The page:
4 Steps to get Your Small Business Website Ready for Mobile First Index


4 Ways to Prepare for the Google Mobile First Index

With Google’s upcoming switch to mobile-first indexing due mid-year, it is time to boost your business with the creation of a mobile-friendly website. Consider the following four tips for optimizing your website on any device in time for the shift to mobile first.

Understand the Switch to a Mobile First Index

Google uses your desktop content to determine your website’s ranking for both desktop and mobile, meaning your rankings now depend on how your content appears on a desktop rather than on mobile devices. But since more people now access the internet with their mobile devices than from a desktop, Google has officially decided to rank websites based on mobile content. If your website does not have a responsive layout, has a slow loading speed or poorly designed navigation and content, your ranking is likely to decrease if you don’t optimize your site for mobile before the shift.

Test and Accelerate Loading Speed

Recent studies indicate that  47% of consumers want a web page to load in two seconds or less, and 40% of viewers leave a website if the loading process takes three seconds or longer. These statistics, along with Google’s announcement that mobile page loading speed will be a crucial factor for determining rankings after the switch, should be enough to make every business owner double-check their website’s mobile loading time. Determine the loading speed of each of your website’s pages with the use of Google Tools Chrome User and Page Speed Insights.

If you need to accelerate your loading speed, the following methods are among those most recommended:

  • AMP: The Accelerated Mobile Pages Project — AMP is an open-source enterprise that employs pared-down HTML to load your website’s pages quicker than standard HTML. This, in conjunction with Google storing your content in its buffer storage, helps to enhance your website’s loading time.
  • Progressive Web Apps — PWAs are options for those who don’t want to move to the AMP project. PWAs react quickly to user communications and load rapidly, making them a viable alternative to the AMP.
  • PWAMP — PWAMP is a mixture of PWA developed on AMP, JS, CSS, and HTML, but sites using PWAMP might not certify as fast as AMP pages do. However, PWAMP pages are still speedy and offer the same advantages as PWAs.

Put the Spotlight on User Experience

A typical error that businesses tend to make is adapting their desktop websites to mobile while still behaving as if mobile is simply an addition to the desktop site. To achieve high rankings after the switch, companies must prioritize mobile by making adjustments based primarily on mobile users’ experience. Ask yourself the following questions about your mobile website users:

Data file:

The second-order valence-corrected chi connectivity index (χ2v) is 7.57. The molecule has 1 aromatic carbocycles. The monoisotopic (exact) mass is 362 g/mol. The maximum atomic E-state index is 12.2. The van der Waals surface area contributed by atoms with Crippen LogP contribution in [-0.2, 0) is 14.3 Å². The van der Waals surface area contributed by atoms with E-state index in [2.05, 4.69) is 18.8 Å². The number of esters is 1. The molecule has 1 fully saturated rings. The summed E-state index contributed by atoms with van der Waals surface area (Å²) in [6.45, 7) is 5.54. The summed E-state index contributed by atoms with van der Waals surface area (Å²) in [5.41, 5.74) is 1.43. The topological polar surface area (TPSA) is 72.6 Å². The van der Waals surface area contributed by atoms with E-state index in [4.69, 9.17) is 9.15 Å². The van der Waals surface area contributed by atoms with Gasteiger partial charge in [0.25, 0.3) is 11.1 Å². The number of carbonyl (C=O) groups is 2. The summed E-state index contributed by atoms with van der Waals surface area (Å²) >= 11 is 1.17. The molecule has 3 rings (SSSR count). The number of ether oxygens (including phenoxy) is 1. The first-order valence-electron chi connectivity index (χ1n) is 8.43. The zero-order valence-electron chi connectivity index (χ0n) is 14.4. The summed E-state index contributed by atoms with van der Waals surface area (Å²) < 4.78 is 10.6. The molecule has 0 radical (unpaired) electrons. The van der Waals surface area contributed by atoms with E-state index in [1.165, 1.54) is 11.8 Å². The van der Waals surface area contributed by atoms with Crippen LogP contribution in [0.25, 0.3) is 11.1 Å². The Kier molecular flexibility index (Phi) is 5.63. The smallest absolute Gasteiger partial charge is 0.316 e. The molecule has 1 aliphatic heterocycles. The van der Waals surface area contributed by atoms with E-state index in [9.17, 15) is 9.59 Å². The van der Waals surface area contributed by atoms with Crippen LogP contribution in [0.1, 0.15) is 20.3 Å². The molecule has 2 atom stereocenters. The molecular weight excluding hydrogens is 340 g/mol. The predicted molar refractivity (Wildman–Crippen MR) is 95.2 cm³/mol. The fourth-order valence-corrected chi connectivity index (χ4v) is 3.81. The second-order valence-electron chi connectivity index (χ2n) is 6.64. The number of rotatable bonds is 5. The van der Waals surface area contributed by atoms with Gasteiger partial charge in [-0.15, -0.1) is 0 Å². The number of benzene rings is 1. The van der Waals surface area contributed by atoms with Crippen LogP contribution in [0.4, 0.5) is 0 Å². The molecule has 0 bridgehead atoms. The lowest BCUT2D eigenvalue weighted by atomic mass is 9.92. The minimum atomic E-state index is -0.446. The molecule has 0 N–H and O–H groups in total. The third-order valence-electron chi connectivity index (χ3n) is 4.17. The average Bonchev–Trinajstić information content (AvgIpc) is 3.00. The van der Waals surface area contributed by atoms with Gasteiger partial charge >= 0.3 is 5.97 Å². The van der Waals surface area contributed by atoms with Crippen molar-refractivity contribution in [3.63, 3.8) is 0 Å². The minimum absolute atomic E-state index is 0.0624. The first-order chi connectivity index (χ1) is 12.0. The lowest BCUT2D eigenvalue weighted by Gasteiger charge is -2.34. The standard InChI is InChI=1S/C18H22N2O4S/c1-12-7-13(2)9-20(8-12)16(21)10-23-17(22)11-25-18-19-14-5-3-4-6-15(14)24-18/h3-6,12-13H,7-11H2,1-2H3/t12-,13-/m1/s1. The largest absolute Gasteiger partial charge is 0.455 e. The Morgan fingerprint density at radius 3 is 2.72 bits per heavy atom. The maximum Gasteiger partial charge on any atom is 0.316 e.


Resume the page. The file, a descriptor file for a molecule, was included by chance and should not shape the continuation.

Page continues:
• Navigation — What does it look like and how easy is it to maneuver? Is it simple enough for users to navigate back to where they have just been?
  • Clarity — How easy it is to find important information? Are my title pages clear? Is my contact information easily accessible?
  • Consider pop-ups — Is it easy to close pop-ups? Should I reduce pop-ups altogether?
  • Font — How big is my font size? How big should it be?

With these considerations in mind, you are ready to move to the final step of preparing your site for mobile.





Optimize Your Design and Content

After closely analyzing your website based on the above questions, optimize and design your content for mobile with a focus on creating the best mobile user experience possible. There are many things you might want to reorganize about your design and content, but here are some of the most basic changes to make:

  • Responsive web design — Google recommends the responsive web design, which is a design approach with the goal of optimizing the appearance and functionality of a site on an assortment of different devices and screen sizes.
  • Use drop-down menus — Google stated it would not penalize websites for shielding their content behind drop-down menus if the content loads at the same time as the page, so feel free to incorporate drop-down menus reasonably when constructing your mobile site.
  • Don’t use Flash — Most mobile users cannot see Flash content, so avoid it altogether and use Java or HTML instead to add those engaging components to your site.
  • Make sure content is easy to read — Make your content easy to read on small screens; provide a few links in longer portions of text, so users can easily get where they want to go and use headers to divide your content and make your pages look neater.
  • Make text size and touch screen abilities easy to click on — Ensure your website is “tap friendly” by making your tap points the proper size and leaving ample space between the clickable components

Photo via Shutterstock 1 Comment ▼


Amie Marse


Amie Marse Amie Marse is the founder of Content Equals Money, a small content generation firm based in Lexington, KY. She’s been a passionate freelance writer turned business owner for over 7 years. Her philosophy is that the essentials of content marketing do not change from the small business to the Fortune 500 level, and that creativity trumps budget every time.

One Reaction

  1. Aira Bongco

    Mobile phones are no longer just an option when it comes to surfing online. It has become a lifestyle. With this, websites should be created to be compatible with mobile phones.

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